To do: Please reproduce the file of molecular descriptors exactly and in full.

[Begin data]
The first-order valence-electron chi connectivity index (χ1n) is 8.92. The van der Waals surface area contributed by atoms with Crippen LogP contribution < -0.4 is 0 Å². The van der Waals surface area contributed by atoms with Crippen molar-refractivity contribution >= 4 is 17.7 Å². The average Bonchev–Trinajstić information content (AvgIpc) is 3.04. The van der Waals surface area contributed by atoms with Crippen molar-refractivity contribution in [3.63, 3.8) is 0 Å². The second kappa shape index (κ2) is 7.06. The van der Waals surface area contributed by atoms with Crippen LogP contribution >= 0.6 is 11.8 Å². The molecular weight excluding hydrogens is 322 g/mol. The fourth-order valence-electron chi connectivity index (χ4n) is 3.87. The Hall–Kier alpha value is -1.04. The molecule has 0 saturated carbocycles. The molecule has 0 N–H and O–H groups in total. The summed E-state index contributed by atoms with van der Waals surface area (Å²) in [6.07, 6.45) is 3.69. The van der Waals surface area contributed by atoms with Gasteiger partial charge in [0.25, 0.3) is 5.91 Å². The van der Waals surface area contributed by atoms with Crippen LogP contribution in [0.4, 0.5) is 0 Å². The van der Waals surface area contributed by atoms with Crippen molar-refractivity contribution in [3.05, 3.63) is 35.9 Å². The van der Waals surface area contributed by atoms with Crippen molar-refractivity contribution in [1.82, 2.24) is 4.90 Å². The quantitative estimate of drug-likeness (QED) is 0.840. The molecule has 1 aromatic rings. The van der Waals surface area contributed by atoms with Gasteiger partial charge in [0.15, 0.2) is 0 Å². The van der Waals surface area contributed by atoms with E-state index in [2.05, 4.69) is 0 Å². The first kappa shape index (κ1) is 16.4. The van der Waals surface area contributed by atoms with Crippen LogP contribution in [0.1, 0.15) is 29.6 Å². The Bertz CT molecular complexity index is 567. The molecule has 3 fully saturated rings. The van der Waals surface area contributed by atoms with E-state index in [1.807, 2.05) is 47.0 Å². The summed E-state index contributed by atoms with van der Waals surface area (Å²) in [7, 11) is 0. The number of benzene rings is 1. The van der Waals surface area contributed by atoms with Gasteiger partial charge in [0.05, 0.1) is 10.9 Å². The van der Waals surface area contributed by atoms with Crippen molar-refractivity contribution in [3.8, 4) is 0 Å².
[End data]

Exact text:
The first-order valence-electron chi connectivity index (χ1n) is 8.92. The van der Waals surface area contributed by atoms with Crippen LogP contribution < -0.4 is 0 Å². The van der Waals surface area contributed by atoms with Crippen molar-refractivity contribution >= 4 is 17.7 Å². The average Bonchev–Trinajstić information content (AvgIpc) is 3.04. The van der Waals surface area contributed by atoms with Crippen molar-refractivity contribution in [3.63, 3.8) is 0 Å². The second kappa shape index (κ2) is 7.06. The van der Waals surface area contributed by atoms with Crippen LogP contribution >= 0.6 is 11.8 Å². The molecular weight excluding hydrogens is 322 g/mol. The fourth-order valence-electron chi connectivity index (χ4n) is 3.87. The Hall–Kier alpha value is -1.04. The molecule has 0 saturated carbocycles. The molecule has 0 N–H and O–H groups in total. The summed E-state index contributed by atoms with van der Waals surface area (Å²) in [6.07, 6.45) is 3.69. The van der Waals surface area contributed by atoms with Gasteiger partial charge in [0.25, 0.3) is 5.91 Å². The van der Waals surface area contributed by atoms with Crippen LogP contribution in [0.4, 0.5) is 0 Å². The van der Waals surface area contributed by atoms with Crippen molar-refractivity contribution in [3.05, 3.63) is 35.9 Å². The van der Waals surface area contributed by atoms with Crippen molar-refractivity contribution in [1.82, 2.24) is 4.90 Å². The quantitative estimate of drug-likeness (QED) is 0.840. The molecule has 1 aromatic rings. The van der Waals surface area contributed by atoms with Gasteiger partial charge in [0.15, 0.2) is 0 Å². The van der Waals surface area contributed by atoms with E-state index in [2.05, 4.69) is 0 Å². The first kappa shape index (κ1) is 16.4. The van der Waals surface area contributed by atoms with Crippen LogP contribution in [0.1, 0.15) is 29.6 Å². The Bertz CT molecular complexity index is 567. The molecule has 3 fully saturated rings. The van der Waals surface area contributed by atoms with E-state index in [1.807, 2.05) is 47.0 Å². The summed E-state index contributed by atoms with van der Waals surface area (Å²) in [7, 11) is 0. The number of benzene rings is 1. The van der Waals surface area contributed by atoms with Gasteiger partial charge in [0.05, 0.1) is 10.9 Å². The van der Waals surface area contributed by atoms with Crippen molar-refractivity contribution in [3.8, 4) is 0 Å².